Louise Distras has toured Europe, and so, what do I know? In my opinion, she needs to develop a palette of tones and emotions, including not just some more advanced right hand technique, but some extended chords. The audience at Unity Works gave her, at every time of asking, rapturous applause. But I was not convinced. Call me an old git, by all means.
And then, after an interval, Matthew Hedley Stoppard came on.
This man is living in the wrong decade. He should be in the 1950s.
He described himself as, ‘a nervous, repressed librarian.’
He was wearing a green, knitted, tie. I hate green, knitted ties. My father had one. Somebody gave me one as a present. I think it was fucking home-made, which made it worse.
Again, I am not going to provide a piece-by-piece description of Matthew Hedley Stoppard’s set, mostly because I don’t want to dilute his material, and I want you to go and pay to hear him.
He was nervous. His hands were shaking. He was brilliant. He is Northern, and British. He is fucking Larkinesque.
He finished with the words, ‘Thank you for looking in my direction, and feeling awkward.’ I rest my case.
Jackie Hagan opened with the words, ‘I had my leg off, and got loads of funding.’ She said she was glad not to be in Manchester (she comes from Liverpool) because it meant that, for once, she could not see a girl eating an artisan Scotch egg out of a shoe, or a group of 21 year-olds, playing Scrabble, ‘ironically’. (You could see those things in bloody Leeds.)
As I told her, after the event had finished, she shares in common with Char March the attribute that the banter she delivers in between pieces is as good quality as the pieces, themselves. In other words, the banter is part of the show, rather than being, as it is in 98 per cent of cases, an impediment that makes you want to rip someone’s face apart with meat-hooks.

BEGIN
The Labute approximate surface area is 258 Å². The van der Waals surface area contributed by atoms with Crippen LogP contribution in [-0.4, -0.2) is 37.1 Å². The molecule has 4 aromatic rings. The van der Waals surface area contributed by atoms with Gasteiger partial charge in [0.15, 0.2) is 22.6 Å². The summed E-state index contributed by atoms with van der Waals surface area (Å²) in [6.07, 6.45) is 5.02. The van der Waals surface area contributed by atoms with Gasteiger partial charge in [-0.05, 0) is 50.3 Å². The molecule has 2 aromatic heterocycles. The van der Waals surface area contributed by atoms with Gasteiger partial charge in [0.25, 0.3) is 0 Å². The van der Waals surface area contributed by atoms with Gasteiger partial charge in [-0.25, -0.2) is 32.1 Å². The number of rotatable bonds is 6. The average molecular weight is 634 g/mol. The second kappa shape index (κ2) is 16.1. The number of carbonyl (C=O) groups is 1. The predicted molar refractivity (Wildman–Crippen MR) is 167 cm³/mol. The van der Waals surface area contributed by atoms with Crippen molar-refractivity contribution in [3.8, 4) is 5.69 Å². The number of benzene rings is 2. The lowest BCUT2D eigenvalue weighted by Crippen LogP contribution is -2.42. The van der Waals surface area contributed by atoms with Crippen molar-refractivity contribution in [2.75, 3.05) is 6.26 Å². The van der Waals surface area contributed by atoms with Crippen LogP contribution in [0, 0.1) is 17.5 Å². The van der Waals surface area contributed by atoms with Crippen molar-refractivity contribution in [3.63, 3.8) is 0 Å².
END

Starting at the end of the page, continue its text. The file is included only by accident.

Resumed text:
Jackie Hagan lavished subject matter on us. I don’t know if she realised the extent of what she was doing, but that doesn’t matter. She gave us stuff to think about, and I do not mean clichés. Among these philosophical gems were such items as the following:
Is the straight guy, in the graph-paper shirt in the front row of this audience, the catalyst for more reaction?
If I hitch my skirt up, as somebody is going past, will it benefit anybody?
To what extent does the film, ‘I, Daniel Blake’, fetishise the concept of, ‘the deserving poor’, at the expense of, ‘the poor’?
Is it better to sit in the light, or drink in the dark?
Is it better to buy ‘Schrödinger’s Scratch Card’ (a scratch card that you deliberately leave for 24 hours or more before scratching, so that before it goes into ‘a collapsed quantum state’ you still have the hope that it might win something)?
Further to all that:
Rob Reed (with whom Matt Abbott and I appeared at the Cluntergate Centre last October, as part of Wakefield LitFest) won the Fray Bentos Chicken Pie, for the best heckle.
Outstandingly the best reference to bisexuality or lesbianism throughout the evening was, ‘Relief Manager at Carpet World’.
Jackie finished her set by drawing eyes on the stump of her (right, from her point of view) leg, which has been chopped off just below the knee. She drank most of a pint of lager out of the cup of her prosthetic leg, and that is not the sort of thing that you see every day.
Jackie Hagan is a brilliant performance poet, and, if you have not heard her, live, you should do so. Her speech register is certainly Scouse, but she is by no means an alternative, female version of Stan Boardman: her philosophy is profound, and universal. People who have been to Oxbridge and live in the Cotswolds should, for their own good, listen to Jackie Hagan.